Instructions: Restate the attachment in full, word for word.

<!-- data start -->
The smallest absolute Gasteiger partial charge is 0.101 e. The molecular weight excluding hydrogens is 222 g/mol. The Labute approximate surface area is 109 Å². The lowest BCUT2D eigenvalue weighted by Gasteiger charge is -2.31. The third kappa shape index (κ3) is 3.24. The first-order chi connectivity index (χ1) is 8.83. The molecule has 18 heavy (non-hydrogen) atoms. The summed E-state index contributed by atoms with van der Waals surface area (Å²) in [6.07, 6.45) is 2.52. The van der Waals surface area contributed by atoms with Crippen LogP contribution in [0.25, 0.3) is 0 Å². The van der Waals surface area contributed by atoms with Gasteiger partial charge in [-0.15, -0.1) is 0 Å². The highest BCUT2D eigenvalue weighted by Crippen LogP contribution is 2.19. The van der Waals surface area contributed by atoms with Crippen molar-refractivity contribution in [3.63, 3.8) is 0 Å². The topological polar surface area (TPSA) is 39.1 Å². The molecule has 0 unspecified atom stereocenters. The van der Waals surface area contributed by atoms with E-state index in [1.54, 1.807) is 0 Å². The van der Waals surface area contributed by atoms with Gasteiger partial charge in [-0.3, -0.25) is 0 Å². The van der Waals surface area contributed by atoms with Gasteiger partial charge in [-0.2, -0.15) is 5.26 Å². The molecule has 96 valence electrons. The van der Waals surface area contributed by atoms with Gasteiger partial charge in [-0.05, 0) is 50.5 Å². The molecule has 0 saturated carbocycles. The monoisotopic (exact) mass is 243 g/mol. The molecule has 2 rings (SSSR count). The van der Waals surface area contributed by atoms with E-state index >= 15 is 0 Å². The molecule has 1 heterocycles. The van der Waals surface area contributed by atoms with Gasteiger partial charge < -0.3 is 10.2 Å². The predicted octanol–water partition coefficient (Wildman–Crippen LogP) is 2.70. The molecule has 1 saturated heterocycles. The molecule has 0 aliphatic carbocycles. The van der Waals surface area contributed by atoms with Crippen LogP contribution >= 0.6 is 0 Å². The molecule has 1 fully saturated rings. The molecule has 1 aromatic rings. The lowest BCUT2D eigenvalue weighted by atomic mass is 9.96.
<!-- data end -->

The smallest absolute Gasteiger partial charge is 0.101 e. The molecular weight excluding hydrogens is 222 g/mol. The Labute approximate surface area is 109 Å². The lowest BCUT2D eigenvalue weighted by Gasteiger charge is -2.31. The third kappa shape index (κ3) is 3.24. The first-order chi connectivity index (χ1) is 8.83. The molecule has 18 heavy (non-hydrogen) atoms. The summed E-state index contributed by atoms with van der Waals surface area (Å²) in [6.07, 6.45) is 2.52. The van der Waals surface area contributed by atoms with Crippen LogP contribution in [0.25, 0.3) is 0 Å². The van der Waals surface area contributed by atoms with Gasteiger partial charge in [-0.15, -0.1) is 0 Å². The highest BCUT2D eigenvalue weighted by Crippen LogP contribution is 2.19. The van der Waals surface area contributed by atoms with Crippen molar-refractivity contribution in [3.63, 3.8) is 0 Å². The topological polar surface area (TPSA) is 39.1 Å². The molecule has 0 unspecified atom stereocenters. The van der Waals surface area contributed by atoms with E-state index in [1.54, 1.807) is 0 Å². The van der Waals surface area contributed by atoms with Gasteiger partial charge in [-0.3, -0.25) is 0 Å². The van der Waals surface area contributed by atoms with Gasteiger partial charge in [-0.2, -0.15) is 5.26 Å². The molecule has 96 valence electrons. The van der Waals surface area contributed by atoms with Gasteiger partial charge in [-0.05, 0) is 50.5 Å². The molecule has 0 saturated carbocycles. The monoisotopic (exact) mass is 243 g/mol. The molecule has 2 rings (SSSR count). The van der Waals surface area contributed by atoms with E-state index >= 15 is 0 Å². The molecule has 1 heterocycles. The van der Waals surface area contributed by atoms with Gasteiger partial charge < -0.3 is 10.2 Å². The predicted octanol–water partition coefficient (Wildman–Crippen LogP) is 2.70. The molecule has 1 saturated heterocycles. The molecule has 0 aliphatic carbocycles. The van der Waals surface area contributed by atoms with Crippen LogP contribution >= 0.6 is 0 Å². The molecule has 1 fully saturated rings. The molecule has 1 aromatic rings. The lowest BCUT2D eigenvalue weighted by atomic mass is 9.96.